The Americans with Disabilities Act (ADA) and similar state and local laws protect employees and applicants with disabilities from discrimination in employment. An employer may not discriminate in hiring, firing, promotions, benefits, training, or any other aspect of employment. The ADA also requires employers to provide reasonable accommodations for employees with disabilities.
Who Is Protected
The ADA applies to employers with at least 15 employees. The ADA protects:
- An employee with a disability. An employee with a physical or mental impairment that substantially limits a major life activity is protected by the ADA.
- An employee with a history of disability. An employer can't discriminate against an employee because the employee used to have a disability or has a record of disability.
- An employee whom the employer believes has a disability. This is true even if the employer is wrong, and the employee is not actually disabled. If the employer discriminates against an employee based on its incorrect belief that the employee has a disability, the employee is protected by the ADA.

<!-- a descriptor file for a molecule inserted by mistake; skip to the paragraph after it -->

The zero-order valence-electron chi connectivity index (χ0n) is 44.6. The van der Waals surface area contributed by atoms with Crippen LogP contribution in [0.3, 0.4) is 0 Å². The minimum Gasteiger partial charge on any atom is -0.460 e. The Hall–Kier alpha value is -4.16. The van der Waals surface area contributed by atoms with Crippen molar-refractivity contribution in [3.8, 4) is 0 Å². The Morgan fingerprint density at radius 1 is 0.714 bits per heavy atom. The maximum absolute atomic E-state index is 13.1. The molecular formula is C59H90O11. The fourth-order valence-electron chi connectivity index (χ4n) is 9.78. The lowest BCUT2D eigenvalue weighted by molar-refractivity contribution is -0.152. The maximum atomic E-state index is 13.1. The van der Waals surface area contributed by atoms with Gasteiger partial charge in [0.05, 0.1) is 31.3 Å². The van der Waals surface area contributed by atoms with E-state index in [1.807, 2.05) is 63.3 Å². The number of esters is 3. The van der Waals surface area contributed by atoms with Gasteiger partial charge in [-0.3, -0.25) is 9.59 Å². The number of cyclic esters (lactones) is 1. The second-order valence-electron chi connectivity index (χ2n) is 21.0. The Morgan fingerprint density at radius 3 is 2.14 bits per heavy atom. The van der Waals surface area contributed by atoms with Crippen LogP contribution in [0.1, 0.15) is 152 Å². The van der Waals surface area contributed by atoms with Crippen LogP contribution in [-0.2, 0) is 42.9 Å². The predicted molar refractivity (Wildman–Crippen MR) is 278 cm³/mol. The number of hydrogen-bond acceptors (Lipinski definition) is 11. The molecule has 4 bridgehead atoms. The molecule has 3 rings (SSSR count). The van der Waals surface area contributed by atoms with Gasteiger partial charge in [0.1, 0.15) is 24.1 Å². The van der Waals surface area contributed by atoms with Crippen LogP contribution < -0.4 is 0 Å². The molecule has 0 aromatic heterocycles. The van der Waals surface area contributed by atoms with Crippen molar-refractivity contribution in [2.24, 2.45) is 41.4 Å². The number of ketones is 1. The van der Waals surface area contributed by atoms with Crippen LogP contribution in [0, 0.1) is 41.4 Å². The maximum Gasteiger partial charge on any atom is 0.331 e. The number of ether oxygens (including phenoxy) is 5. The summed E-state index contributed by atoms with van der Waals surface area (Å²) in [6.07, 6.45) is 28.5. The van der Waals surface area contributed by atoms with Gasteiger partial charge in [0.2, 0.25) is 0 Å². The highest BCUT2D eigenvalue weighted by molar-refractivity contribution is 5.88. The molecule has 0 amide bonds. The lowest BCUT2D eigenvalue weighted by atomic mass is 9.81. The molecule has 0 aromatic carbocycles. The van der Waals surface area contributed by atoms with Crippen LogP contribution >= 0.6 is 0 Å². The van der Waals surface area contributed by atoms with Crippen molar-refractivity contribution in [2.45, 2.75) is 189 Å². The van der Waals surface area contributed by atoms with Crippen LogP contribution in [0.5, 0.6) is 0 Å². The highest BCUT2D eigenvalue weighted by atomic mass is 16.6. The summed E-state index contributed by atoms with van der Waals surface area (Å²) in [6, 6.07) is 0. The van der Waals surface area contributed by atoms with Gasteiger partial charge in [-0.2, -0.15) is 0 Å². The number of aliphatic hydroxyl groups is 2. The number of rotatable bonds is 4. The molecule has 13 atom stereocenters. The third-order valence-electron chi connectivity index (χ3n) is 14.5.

What Is a Disability?
A disability is a physical or mental impairment that substantially limits a major life activity. Major life activities include tasks that are basic to everyday life, such as walking, hearing, seeing, taking care of oneself, learning, or speaking. Major life activities also include major bodily functions, such as normal cell growth or the proper functioning of the neurological, endocrine, reproductive, or digestive system.